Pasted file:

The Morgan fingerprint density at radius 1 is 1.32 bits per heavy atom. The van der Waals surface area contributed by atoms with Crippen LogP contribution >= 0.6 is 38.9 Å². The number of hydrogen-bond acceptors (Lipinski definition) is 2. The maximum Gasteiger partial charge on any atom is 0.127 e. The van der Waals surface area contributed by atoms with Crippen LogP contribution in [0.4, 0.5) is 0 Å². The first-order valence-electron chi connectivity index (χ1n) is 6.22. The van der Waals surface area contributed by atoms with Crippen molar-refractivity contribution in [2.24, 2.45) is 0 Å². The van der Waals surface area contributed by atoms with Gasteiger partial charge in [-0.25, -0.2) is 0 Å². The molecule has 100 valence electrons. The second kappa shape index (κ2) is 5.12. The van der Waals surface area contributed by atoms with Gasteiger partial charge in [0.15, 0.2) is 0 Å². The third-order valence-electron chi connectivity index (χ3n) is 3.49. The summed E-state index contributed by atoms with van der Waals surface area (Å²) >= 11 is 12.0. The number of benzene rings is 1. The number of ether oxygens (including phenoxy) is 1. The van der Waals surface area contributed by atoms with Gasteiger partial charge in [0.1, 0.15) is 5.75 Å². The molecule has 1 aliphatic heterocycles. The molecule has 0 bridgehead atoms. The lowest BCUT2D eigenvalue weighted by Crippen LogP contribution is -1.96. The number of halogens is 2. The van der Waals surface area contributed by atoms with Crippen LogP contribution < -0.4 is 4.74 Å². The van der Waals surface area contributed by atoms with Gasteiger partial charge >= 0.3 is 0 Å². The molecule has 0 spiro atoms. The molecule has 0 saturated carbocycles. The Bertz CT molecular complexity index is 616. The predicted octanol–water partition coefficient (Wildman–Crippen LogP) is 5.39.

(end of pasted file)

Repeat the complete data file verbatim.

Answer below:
The Morgan fingerprint density at radius 1 is 1.32 bits per heavy atom. The van der Waals surface area contributed by atoms with Crippen LogP contribution >= 0.6 is 38.9 Å². The number of hydrogen-bond acceptors (Lipinski definition) is 2. The maximum Gasteiger partial charge on any atom is 0.127 e. The van der Waals surface area contributed by atoms with Crippen LogP contribution in [0.4, 0.5) is 0 Å². The first-order valence-electron chi connectivity index (χ1n) is 6.22. The van der Waals surface area contributed by atoms with Crippen molar-refractivity contribution in [2.24, 2.45) is 0 Å². The van der Waals surface area contributed by atoms with Gasteiger partial charge in [-0.25, -0.2) is 0 Å². The molecule has 100 valence electrons. The second kappa shape index (κ2) is 5.12. The van der Waals surface area contributed by atoms with Gasteiger partial charge in [0.15, 0.2) is 0 Å². The third-order valence-electron chi connectivity index (χ3n) is 3.49. The summed E-state index contributed by atoms with van der Waals surface area (Å²) >= 11 is 12.0. The number of benzene rings is 1. The number of ether oxygens (including phenoxy) is 1. The van der Waals surface area contributed by atoms with Gasteiger partial charge in [0.1, 0.15) is 5.75 Å². The molecule has 1 aliphatic heterocycles. The molecule has 0 bridgehead atoms. The lowest BCUT2D eigenvalue weighted by Crippen LogP contribution is -1.96. The number of halogens is 2. The van der Waals surface area contributed by atoms with Crippen LogP contribution < -0.4 is 4.74 Å². The van der Waals surface area contributed by atoms with Gasteiger partial charge >= 0.3 is 0 Å². The molecule has 0 spiro atoms. The molecule has 0 saturated carbocycles. The Bertz CT molecular complexity index is 616. The predicted octanol–water partition coefficient (Wildman–Crippen LogP) is 5.39.